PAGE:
ICS 2011

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Innovations in Computer Science  ICS 2011, Tsinghua University, Beijing, China, January 79, 2011. Proceedings, 284297, 9787302245179
Tsinghua University Press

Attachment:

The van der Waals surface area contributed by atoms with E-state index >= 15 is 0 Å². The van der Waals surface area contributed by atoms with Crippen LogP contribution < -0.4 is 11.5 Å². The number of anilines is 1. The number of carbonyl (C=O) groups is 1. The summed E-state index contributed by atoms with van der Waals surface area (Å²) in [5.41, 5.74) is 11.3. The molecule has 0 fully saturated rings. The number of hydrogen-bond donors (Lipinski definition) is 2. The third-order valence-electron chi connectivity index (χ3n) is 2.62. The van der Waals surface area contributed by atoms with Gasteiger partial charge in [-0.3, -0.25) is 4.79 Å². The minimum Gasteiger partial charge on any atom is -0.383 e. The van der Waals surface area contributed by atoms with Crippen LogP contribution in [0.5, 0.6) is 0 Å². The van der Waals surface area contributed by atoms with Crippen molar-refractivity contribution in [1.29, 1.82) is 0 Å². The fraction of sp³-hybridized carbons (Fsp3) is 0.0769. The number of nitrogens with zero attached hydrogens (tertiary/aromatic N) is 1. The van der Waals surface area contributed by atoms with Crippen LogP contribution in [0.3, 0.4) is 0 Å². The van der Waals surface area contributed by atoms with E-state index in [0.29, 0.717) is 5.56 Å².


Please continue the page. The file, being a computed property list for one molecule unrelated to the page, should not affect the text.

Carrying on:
Let S be a finite set. Given a function f : S → S and an element a ∈ S, define f0(a) = a and fi(a) = f(fi−1(a)) for all i ≥ 1. Let s ≥ 0 and r > 0 be the smallest integers such that fs(a) = fs+r(a). Determining s and r, given a ∈ S and a blackbox oracle to f, is the cycledetection problem. When f is bijective (i.e., f is a permutation of S), the orderfinding problem is to find the smallest r > 0 such that fr(a) = a, and the discretelog problem is, given an additional element b ∈ S, to find the smallest k ≥ 0 such that fk(a) = b. We study the query complexity of these problems with oracles that allow "jumps" to distant positions in the sequence ā f0(a)f1(a)f2(a)... ∈ S* at unit cost. Specifically, for every m ∈ N the oracle Omf is defined, which for every a ∈ S allows to look ahead at any position i < m in the sequence ā; that is, Omf (a, i) = fi(a) for every (a, i) ∈ S × [m]. We show that with an unrestricted oracle O∞f , the cycledetection and orderfinding problems can be solved using O(log s+log r/ log log log r) and O(log r/ log log log r) queries, respectively, regardless of S. This is nearly optimal, as we also prove lower bounds of Ω(log s + log r/ log log r) and Ω(log r/ log log r) queries. Interestingly, for the discretelog problem, our results combined with the algorithm of Sutherland [8] imply a lower bound of Ω( / log r) queries (where r is the size of the cycle to which both a and b belong), which is tight up to the log r factor. This contrasts with the fact that, with generic groupoperation oracles, the problems of order finding and discrete log are known to have polynomially related query complexities. We also provide algorithms and lower bounds for general oracles Omf , m ∈ N, improving results from earlier work. In particular, with m = poly(r), our lower bound for orderfinding improves the previous bound of Ω(r1/3) queries, proved by Cleve [2], to Ω(r1/2), which is nearly optimal. Preview:

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